Dear Amy: My wife was recently hospitalized, and like I did before, I texted family and friends to let them know about her status.
After each message, I received a lot in return, some asking questions that needed a personal response.
When my wife was about to be released, I received several offers of help with shopping and other household chores.
I had to write a tactful response to everyone, explaining that their eating needs to be carefully monitored, so I have to shop.
I have such mixed feelings on incoming messages.
It’s wonderful that family and friends care, but the volume of traffic requiring a response has been a burden to me at a difficult time.
What do you think is the correct protocol when receiving an update on CaringBridge, or via a mass email like mine?
Should people be thinking good thoughts but maybe not responding to them directly?
Respond with a trivial message of thanks / best wishes?
Or to show interest and attention by asking for more information, creating a stressor for the caregiver?
Thank you very much for the ideas in your column, which I read in the LA Times.
I look forward to your thoughts on this puzzle.
– M, in Santa Barbara, California
Dear Mr: I think it’s normal, rational, and thoughtful to respond quickly and directly to a CaringBridge post or group email when the post contains an important update about someone you care about.
I fully understand the stress that these messages can create.
However, while you cannot control when or how people respond, you CAN control their expectations for a response from you.
At the end of each of your email updates, you should include a few sentences like this: “Thank you all for your attention and concern. It means so much to both of us. Hope you understand that unfortunately I cannot respond quickly, if at all. However, I read and appreciate every post. We are fortunate to have so many caring friends.
Make this message bold so people make sure they see it.
It would also be helpful if you could designate a savvy and sensitive friend or family member to coordinate any needs your circle of friends can meet, whether that is helping out for a few hours with cooking, cleaning. , driving, or reading aloud to your wife while you rest.
Dear Amy: My daughter, “Shelley”, is in her mid-thirties. She got married three years ago and unfortunately the marriage ended a year later.
My brother’s daughter is now planning her wedding at the same location as my daughter’s wedding.
Shelley is very upset, hurt and angry that her cousin is considering getting married in the same place, knowing the details of her marriage ending.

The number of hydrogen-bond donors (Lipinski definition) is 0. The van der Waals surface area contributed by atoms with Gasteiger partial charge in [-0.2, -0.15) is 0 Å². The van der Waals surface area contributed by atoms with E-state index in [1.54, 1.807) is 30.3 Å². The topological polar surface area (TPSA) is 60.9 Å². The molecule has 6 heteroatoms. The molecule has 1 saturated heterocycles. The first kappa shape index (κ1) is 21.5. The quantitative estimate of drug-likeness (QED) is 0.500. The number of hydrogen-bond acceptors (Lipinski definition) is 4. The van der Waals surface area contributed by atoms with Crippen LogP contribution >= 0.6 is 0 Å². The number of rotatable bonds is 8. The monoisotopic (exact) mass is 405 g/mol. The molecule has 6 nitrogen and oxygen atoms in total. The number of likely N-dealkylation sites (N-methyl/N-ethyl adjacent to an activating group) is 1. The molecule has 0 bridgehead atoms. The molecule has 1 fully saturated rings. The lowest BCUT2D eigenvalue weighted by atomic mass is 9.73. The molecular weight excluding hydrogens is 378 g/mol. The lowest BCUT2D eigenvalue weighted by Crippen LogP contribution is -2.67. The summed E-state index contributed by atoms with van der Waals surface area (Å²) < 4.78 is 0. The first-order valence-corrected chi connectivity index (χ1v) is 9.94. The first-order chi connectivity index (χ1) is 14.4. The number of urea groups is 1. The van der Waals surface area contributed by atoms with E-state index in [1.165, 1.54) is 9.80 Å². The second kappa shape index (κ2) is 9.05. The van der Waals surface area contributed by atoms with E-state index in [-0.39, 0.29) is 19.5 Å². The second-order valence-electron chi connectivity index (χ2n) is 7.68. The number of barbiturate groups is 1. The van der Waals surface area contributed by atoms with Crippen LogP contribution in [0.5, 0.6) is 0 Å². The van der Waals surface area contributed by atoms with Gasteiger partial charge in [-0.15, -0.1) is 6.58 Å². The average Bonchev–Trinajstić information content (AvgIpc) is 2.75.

Shelley asks for emotional support, a covenant, and a listening ear regarding her feelings.
I have provided all of these things but will be attending my niece’s wedding.
Shelley will not be present and will not allow my granddaughter to participate in the wedding.
I say it’s time for her to come to terms with her past and move on, and recognize that she is blessed to be out of wedlock.
I realize she’s disappointed, but I’m sick of hearing that her cousin is selfish and doesn’t care about her feelings. Her cousin contacted her to tell her about her marriage at the same location.
I recommended virtual therapy to her because she was very angry, which she attends.
– Stressed mom
Dear stressed: Your daughter is not allowed to try and control her cousin’s choice of wedding venue, but anyone can imagine how difficult it might be for your daughter to revisit the scene of her own wedding, so little long after the end of his own marriage.
Should she keep her own daughter away or insist that you don’t have the wedding? No.
You have done a great job of “mom” to this problem. I hope your daughter will be okay.
Dear Amy: I was offended when you replied to a step-parent “You are not the parent of this girl”. How dare you! In-laws ARE parents.
Dear offended: I have four stepchildren and have helped raise them.
However, “Upset Stepparent” never called this addicted adult daughter her “daughter-in-law”, only “my husband’s daughter”.
She hinted that she had never even spoken to this particular girl, which led me to conclude that she more or less refused this important parenting role.
(You can email Amy Dickinson at email@example.com or send a letter to Ask Amy, PO Box 194, Freeville, NY 13068. You can also follow her on Twitter @askingamy or Facebook.)
Subscribe to our weekly newsletter, In The Know, to get entertainment news straight to your inbox.